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UC Santa Barbara Geography / News & Events / Department News

May 11, 2011 - Bat Bombs: "Die Fledermaus Farce"

Bat Bomb Ingredients:

  • 180 Mexican free-tailed bats
  • 180 miniature incendiary bombs (oblong, nitrocellulose cases filled with thickened kerosene) weighing 17 grams each which will burn for 4 minutes with a 10 inch flame or 180 of them weighing 28 grams each which will burn for 6 minutes with a 10 inch flame)
  • 180 small time-delay igniters, cemented to each bomb case along one side
  • 1 cardboard container with a parachute that will open automatically in midair at about 1,000 feet when dropped from a B-25 flying at 5,000 feet

Bat Bomb Instructions

  • Place bats in refrigerators to induce temporary hibernation
  • Attach bomb cases and igniters to the loose skin on each bat's chest with a surgical clip and a piece of string
  • Pack bats into the cardboard container
  • Repeat the above until you have about 3,500 bat bombs
  • Using a B-25 flying at 5,000 feet, drop the bat bombs over a city at night
  • When the parachutes deploy at 1,000 feet, the bats will awaken in the warmer air, fly out of the cardboard boxes, spread out from the point of release, and, at dawn, will hide in buildings across the target city. Shortly thereafter, the time-delay igniters will set off the incendiary bombs, causing widespread fires and chaos (and, sad to say, killing the bats)

The above procedure, using dummy bombs, was sanctioned by President Roosevelt and carried out by the U.S. Army on May 21, 1943 in the desert near Muroc Lake, California, in an effort to find an effective way to burn Japanese cities to the ground. According to Air Force Magazine, “The [first] tests were not successful; most of the bats, not fully recovered from hibernation, did not fly and died on impact. The bat-bomber research team was transferred a few days later to an Army Air Forces auxiliary airfield at Carlsbad, N. M.” Further tests were made, but “there were many complications. Many bats didn't wake up in time for the drops. The cardboard cartons did not function properly, and the surgical clips proved difficult to attach to the bats without tearing the delicate skin. When these problems were somewhat resolved, new bats were taken up for drop tests with dummy bombs attached. Many simply took advantage of their freedom to escape or refused to cooperate and plummeted to earth.”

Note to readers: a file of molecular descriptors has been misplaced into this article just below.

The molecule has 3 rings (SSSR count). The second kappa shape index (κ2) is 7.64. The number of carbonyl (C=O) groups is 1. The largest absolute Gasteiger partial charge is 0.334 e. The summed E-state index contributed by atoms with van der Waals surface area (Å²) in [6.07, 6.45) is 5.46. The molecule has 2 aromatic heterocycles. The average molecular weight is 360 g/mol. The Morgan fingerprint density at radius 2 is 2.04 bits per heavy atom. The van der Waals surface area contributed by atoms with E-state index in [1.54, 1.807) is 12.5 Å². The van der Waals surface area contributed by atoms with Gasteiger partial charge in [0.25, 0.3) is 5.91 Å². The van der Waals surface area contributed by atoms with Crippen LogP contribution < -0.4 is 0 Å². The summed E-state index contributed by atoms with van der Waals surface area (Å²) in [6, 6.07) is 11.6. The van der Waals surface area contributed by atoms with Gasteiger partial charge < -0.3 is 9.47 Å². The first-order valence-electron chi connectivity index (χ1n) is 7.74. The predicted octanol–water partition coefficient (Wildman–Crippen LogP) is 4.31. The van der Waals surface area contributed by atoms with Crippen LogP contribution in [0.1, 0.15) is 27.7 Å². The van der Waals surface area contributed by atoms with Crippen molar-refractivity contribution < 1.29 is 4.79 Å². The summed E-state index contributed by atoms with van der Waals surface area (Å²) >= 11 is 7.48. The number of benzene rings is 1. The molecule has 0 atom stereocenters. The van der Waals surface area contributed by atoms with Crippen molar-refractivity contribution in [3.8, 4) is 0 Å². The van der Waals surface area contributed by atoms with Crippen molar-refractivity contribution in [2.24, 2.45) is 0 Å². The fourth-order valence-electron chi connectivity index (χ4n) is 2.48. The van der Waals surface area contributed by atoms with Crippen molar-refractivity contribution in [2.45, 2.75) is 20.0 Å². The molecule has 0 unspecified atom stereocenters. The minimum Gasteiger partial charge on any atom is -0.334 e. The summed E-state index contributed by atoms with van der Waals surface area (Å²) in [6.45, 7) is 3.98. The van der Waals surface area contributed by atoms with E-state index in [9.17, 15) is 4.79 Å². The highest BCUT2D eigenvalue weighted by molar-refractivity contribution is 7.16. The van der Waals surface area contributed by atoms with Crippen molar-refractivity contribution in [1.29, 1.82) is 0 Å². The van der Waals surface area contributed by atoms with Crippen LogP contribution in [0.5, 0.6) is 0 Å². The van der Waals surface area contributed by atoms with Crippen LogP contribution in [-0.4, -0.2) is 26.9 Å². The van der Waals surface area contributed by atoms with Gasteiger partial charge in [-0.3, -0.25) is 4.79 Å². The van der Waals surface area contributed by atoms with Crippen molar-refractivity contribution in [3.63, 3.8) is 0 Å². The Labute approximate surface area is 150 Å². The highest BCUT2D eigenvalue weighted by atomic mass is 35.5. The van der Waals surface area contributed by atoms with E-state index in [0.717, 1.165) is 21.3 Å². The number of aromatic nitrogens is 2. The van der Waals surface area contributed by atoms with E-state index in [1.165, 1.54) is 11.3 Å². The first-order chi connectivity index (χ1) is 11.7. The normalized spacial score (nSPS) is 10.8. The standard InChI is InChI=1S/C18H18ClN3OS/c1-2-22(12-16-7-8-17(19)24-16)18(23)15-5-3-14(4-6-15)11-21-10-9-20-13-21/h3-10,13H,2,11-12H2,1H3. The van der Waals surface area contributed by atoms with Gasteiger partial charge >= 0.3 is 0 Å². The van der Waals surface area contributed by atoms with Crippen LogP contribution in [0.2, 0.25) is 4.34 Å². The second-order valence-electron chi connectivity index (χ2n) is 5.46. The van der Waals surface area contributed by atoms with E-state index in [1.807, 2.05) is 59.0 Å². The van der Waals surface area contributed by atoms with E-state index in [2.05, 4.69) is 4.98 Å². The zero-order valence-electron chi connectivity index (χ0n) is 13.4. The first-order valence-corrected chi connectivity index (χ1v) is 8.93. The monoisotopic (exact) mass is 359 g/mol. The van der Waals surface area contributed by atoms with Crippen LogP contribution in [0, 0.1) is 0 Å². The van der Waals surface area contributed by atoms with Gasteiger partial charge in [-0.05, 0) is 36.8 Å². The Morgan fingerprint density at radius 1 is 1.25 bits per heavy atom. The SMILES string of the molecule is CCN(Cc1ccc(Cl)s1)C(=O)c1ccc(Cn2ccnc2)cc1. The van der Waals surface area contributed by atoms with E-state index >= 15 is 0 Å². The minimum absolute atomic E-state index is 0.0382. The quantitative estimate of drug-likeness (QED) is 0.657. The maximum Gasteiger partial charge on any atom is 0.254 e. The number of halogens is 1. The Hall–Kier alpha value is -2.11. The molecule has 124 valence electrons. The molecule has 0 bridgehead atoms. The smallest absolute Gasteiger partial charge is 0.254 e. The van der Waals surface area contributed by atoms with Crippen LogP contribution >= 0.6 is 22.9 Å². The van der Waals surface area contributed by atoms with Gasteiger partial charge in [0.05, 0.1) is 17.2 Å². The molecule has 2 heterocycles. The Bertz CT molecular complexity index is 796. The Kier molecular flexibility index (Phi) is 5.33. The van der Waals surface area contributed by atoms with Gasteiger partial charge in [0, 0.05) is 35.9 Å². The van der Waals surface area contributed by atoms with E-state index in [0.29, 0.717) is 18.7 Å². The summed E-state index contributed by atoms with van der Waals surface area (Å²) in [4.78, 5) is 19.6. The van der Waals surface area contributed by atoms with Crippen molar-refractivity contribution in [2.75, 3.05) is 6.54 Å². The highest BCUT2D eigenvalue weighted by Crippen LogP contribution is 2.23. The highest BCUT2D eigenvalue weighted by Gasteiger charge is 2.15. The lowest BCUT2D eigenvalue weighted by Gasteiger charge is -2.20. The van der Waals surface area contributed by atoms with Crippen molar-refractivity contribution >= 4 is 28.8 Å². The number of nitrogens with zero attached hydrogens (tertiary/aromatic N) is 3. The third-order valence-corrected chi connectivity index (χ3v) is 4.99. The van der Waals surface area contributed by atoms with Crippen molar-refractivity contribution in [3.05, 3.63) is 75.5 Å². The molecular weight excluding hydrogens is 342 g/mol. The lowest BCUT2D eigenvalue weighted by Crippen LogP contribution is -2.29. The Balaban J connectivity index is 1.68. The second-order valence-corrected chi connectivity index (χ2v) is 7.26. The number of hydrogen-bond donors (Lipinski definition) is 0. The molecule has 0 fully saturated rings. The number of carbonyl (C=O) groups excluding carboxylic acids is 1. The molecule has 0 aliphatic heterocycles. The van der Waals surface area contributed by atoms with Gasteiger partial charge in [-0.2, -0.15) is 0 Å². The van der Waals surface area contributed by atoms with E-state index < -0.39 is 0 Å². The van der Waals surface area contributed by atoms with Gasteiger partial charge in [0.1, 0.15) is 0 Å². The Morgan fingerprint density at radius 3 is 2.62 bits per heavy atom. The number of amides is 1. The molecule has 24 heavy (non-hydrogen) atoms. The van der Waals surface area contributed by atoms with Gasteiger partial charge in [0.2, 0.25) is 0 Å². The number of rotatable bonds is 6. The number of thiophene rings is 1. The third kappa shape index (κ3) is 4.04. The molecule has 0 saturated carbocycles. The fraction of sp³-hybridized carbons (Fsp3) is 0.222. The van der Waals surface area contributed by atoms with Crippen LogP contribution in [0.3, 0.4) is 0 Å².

“It was envisioned that ten B-24 bombers flying from Alaska, each carrying a hundred shells packed with bomb-carrying bats could release 1,040,000 bat bombs over the target—the industrial cities of Osaka Bay." Accordingly, further refinements were made, and another series of tests were conducted. "In one incident, the Auxiliary Army Air Base in Carlsbad, New Mexico, was set on fire when armed bats were accidentally released. The bats incinerated the test range and roosted under a fuel tank. Following this setback, the project was relegated to the Navy in August 1943, who renamed it Project X-Ray, and then passed it to the Marine Corps that December...After several experiments and operational adjustments, the definitive test was carried out on a mockup of a Japanese city built by the Chemical Warfare Service at their Dugway Proving Grounds test site in Utah."

"Observers at this test produced optimistic accounts. The chief of incendiary testing at Dugway wrote: ‘A reasonable number of destructive fires can be started in spite of the extremely small size of the units. The main advantage of the units would seem to be their placement within the enemy structures without the knowledge of the householder or fire watchers, thus allowing the fire to establish itself before being discovered.’ The National Defense Research Committee (NDRC) observer stated: 'It was concluded that X-Ray is an effective weapon.' The Chief Chemist’s report stated that on a weight basis X-Ray was more effective than the standard incendiary bombs in use at the time. ‘Expressed in another way, the regular bombs would give probably 167 to 400 fires per bomb load where X-Ray would give 3,625 to 4,748 fires’” (source).